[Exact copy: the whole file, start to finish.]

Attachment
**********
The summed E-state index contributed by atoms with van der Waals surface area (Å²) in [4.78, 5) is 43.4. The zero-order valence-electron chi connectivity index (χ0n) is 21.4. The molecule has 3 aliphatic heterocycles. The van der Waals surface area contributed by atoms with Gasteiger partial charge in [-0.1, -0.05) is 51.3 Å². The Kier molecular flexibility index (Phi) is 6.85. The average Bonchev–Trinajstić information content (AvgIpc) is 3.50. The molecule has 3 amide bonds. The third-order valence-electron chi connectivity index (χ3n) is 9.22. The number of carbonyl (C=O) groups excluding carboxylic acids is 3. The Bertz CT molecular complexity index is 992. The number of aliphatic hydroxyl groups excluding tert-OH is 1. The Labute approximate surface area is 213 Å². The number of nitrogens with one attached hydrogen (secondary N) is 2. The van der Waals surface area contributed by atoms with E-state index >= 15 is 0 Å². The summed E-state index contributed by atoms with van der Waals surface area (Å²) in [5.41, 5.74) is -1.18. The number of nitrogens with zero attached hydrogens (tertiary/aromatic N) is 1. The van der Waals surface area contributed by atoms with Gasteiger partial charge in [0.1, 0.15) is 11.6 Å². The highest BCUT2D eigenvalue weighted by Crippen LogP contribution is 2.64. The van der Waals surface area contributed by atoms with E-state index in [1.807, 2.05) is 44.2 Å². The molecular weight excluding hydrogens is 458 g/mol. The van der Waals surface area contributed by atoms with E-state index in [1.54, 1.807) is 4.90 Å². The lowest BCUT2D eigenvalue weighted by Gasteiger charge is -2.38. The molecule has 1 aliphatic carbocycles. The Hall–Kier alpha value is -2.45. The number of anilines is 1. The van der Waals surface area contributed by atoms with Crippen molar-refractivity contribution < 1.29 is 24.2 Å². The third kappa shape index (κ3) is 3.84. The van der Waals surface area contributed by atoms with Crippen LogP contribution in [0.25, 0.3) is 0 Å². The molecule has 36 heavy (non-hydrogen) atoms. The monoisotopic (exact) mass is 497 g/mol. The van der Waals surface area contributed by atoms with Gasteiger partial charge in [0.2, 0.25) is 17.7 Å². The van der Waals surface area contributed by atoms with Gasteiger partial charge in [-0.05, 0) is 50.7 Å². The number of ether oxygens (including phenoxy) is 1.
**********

The summed E-state index contributed by atoms with van der Waals surface area (Å²) in [4.78, 5) is 43.4. The zero-order valence-electron chi connectivity index (χ0n) is 21.4. The molecule has 3 aliphatic heterocycles. The van der Waals surface area contributed by atoms with Gasteiger partial charge in [-0.1, -0.05) is 51.3 Å². The Kier molecular flexibility index (Phi) is 6.85. The average Bonchev–Trinajstić information content (AvgIpc) is 3.50. The molecule has 3 amide bonds. The third-order valence-electron chi connectivity index (χ3n) is 9.22. The number of carbonyl (C=O) groups excluding carboxylic acids is 3. The Bertz CT molecular complexity index is 992. The number of aliphatic hydroxyl groups excluding tert-OH is 1. The Labute approximate surface area is 213 Å². The number of nitrogens with one attached hydrogen (secondary N) is 2. The van der Waals surface area contributed by atoms with E-state index >= 15 is 0 Å². The summed E-state index contributed by atoms with van der Waals surface area (Å²) in [5.41, 5.74) is -1.18. The number of nitrogens with zero attached hydrogens (tertiary/aromatic N) is 1. The van der Waals surface area contributed by atoms with Gasteiger partial charge in [0.1, 0.15) is 11.6 Å². The highest BCUT2D eigenvalue weighted by Crippen LogP contribution is 2.64. The van der Waals surface area contributed by atoms with E-state index in [1.807, 2.05) is 44.2 Å². The molecular weight excluding hydrogens is 458 g/mol. The van der Waals surface area contributed by atoms with E-state index in [1.54, 1.807) is 4.90 Å². The lowest BCUT2D eigenvalue weighted by Gasteiger charge is -2.38. The molecule has 1 aliphatic carbocycles. The Hall–Kier alpha value is -2.45. The number of anilines is 1. The van der Waals surface area contributed by atoms with Crippen molar-refractivity contribution < 1.29 is 24.2 Å². The third kappa shape index (κ3) is 3.84. The van der Waals surface area contributed by atoms with Crippen LogP contribution in [0.25, 0.3) is 0 Å². The molecule has 36 heavy (non-hydrogen) atoms. The monoisotopic (exact) mass is 497 g/mol. The van der Waals surface area contributed by atoms with Gasteiger partial charge in [0.2, 0.25) is 17.7 Å². The van der Waals surface area contributed by atoms with Gasteiger partial charge in [-0.05, 0) is 50.7 Å². The number of ether oxygens (including phenoxy) is 1.